Author’s note: I take medication everyday to battle anxiety and depression. I’m not ashamed of it. I receive help. But I didn’t for most of my life — and I suffered for it. My unsolicited advice for those dealing with mental illness: talk about it. And make informed, thoughtful decisions that help you heal.
Part of our Thrival Innovation programming this year will focus on a pressing topic that deserves attention: mental health.
Over the years, Thrival Innovation has hosted a number of brilliant thought leaders in the areas of neuroscience and brain science — in an attempt to simply offer additional context and depth to conversations around mental health topics.
Yet, something has been missing from our side of things — an element of openness about the importance of mental well-being, but the pervasiveness and consequence of mental illness in all aspects of American society.
To emphasize — it’s OK to talk about it. The elephant in the room. The 400-pound gorilla. Or whatever anthropomorphic analogy you want to use. By “it,” I mean mental illness.
According to analysis from the National Institute of Mental Health (NIMH) and data cited from the National Survey on National Drug Use and Health, serious mental illness affects almost 10 million people a year. Essentially, one out of every 25 adult Americans have mental health challenges that lead to “serious functional impairment, which substantially interferes with or limits one or more major life activities.”
But what about having a rough day? Or week? Or month? Or just ‘not feeling like yourself’? These numbers are higher. Almost 18% of American adults — or nearly 43 million — deal with less debilitating mental illness each year.
For children, NIMH states “just over 20 percent (or 1 in 5) children, either currently or at some point during their life, have had a seriously debilitating mental disorder.”
Any way we slice it, millions and millions of people deal with mental illness in their daily lives or at some point in their lives. By extension, it affects all of us.
And while many of us are able to live our lives with varying degrees of normalcy, another staggering statistic deserves mention: 90% of individuals who die by suicide experience mental illness.
Particularly within the music community, suicide is very much a reality. Most recently, the tragic loss of Linkin Park frontman, Chester Bennington, as well as Soundgarden lead singer, Chris Cornell, to suicide, once again raises the relevance of this conversation in our national discourse — with respect to the complexity of each individual circumstance.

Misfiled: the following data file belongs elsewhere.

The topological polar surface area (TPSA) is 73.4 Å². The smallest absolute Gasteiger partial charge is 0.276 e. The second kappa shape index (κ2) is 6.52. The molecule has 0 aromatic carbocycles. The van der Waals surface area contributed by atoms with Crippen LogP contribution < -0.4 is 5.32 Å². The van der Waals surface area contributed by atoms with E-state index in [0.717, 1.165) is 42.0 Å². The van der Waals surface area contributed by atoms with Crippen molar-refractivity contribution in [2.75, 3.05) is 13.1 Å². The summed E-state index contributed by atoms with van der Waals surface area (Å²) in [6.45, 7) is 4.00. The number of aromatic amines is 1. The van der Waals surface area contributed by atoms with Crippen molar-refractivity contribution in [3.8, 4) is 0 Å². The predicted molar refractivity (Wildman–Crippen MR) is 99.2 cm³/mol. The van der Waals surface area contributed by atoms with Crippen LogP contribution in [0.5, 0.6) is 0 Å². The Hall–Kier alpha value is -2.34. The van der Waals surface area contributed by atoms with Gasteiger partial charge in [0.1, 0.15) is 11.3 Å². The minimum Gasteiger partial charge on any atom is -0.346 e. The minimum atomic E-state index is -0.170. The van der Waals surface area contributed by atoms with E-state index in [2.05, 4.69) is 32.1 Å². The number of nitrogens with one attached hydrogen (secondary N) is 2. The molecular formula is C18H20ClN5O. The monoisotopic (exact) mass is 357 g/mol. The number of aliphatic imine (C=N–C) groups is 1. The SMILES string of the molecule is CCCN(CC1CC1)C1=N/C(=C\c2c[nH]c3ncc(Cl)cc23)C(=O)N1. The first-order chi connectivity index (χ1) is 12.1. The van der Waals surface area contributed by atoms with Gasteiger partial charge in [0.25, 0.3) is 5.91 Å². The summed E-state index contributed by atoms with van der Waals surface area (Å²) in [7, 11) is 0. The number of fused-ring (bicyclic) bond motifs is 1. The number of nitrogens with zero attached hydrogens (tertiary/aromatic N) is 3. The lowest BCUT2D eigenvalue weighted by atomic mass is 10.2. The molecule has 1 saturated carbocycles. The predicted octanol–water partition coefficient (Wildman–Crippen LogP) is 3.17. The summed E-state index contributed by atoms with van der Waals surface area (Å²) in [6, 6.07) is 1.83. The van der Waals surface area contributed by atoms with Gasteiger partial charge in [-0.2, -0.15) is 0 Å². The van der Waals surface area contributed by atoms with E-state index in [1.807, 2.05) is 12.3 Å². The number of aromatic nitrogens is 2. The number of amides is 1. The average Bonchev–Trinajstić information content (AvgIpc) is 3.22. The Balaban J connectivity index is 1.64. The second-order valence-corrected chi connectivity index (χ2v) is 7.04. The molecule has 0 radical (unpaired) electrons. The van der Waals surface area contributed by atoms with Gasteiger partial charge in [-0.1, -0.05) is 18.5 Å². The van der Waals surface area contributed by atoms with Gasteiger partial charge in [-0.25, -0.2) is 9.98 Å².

Kiiara, who will play at Thrival Music this year, had this to say about the passing of Bennington and their friendship.
Thrival Music headliner, Logic, has reportedly encouraged an increase in calls to the National Suicide Prevention Lifeline through his track “1-800-273-8255” off his most recent album, Everybody.
These statements are important. They unapologetically speak to an issue that deserves our attention and our resources. Moreover, both Kiiara and Logic use their substantially large platform to do something positive with far-reaching impact for others, a practice that seems to be increasingly rare in the industry.
However, it shouldn’t have to take famous musicians broaching the topic to make us feel like we can discuss mental illness without a stigma attached to it. A chorus of voices are necessary to explore this subject with the appropriate depth and range.
In 2016, Dr. Bennet Omalu, discoverer of chronic traumatic encephalopathy (otherwise known as CTE), spoke at Thrival Innovation — emphasizing the significance of mental illness in our society, and the need to have courage and conviction when confronting these issues, even if one’s position is unpopular or threatening to the status quo.
In Dr. Omalu’s famous confrontation with the NFL, chronicled in the feature film Concussion, many of us have explored in more detail the tragic stories of professional athletes taking their own lives and the study of potential links between CTE, mental illness, and suicide.
Just this week, the New York Times published a deep dive into CTE research, coming to some brutal, but also not so surprising conclusions.
This year, Thrival Innovation will expand our scope into mental health, mental illness, and entrepreneurship — in an attempt the examine the psychological toll associated with high stress environments and daily challenges confronting startup teams. Suicide is significant among these concerns.
Research conducted at the University of California notes that instances of mental illness are relatively high in entrepreneurs, and the daily stress that comes with growing a company can have a significant impact on one’s mental health.
It’s also particularly important to sideline terms such as “touched with fire” or the generic “mad scientist” designation when describing the psychological conditions of entrepreneurs. These colloquialisms can soften or even delegitimize a very legitimate issue by conflating the startup grind with some sort of fringe mentality.
Mental health — and its effect on all aspects of society — deserves respect. With Thrival, we’re attempting to make our contribution and to do what we can in our own limited way to expand the conversation.
But we hope that regardless of whether you come to Thrival Music or participate in Thrival Innovation programming, you feel encouraged and empowered to talk about mental illness and mental health, and if you’re suffering, find the people and resources that can help.
For more information and additional research on mental illness, visit the National Institute of Mental Health website, HERE.
If you are having, or have had, suicidal thoughts, call the National Suicide Prevention Lifeline at 1-800-273-8255 or visit the website, HERE.
Director, Thrival Innovation + Music Festival
VP of Business Development, Ascender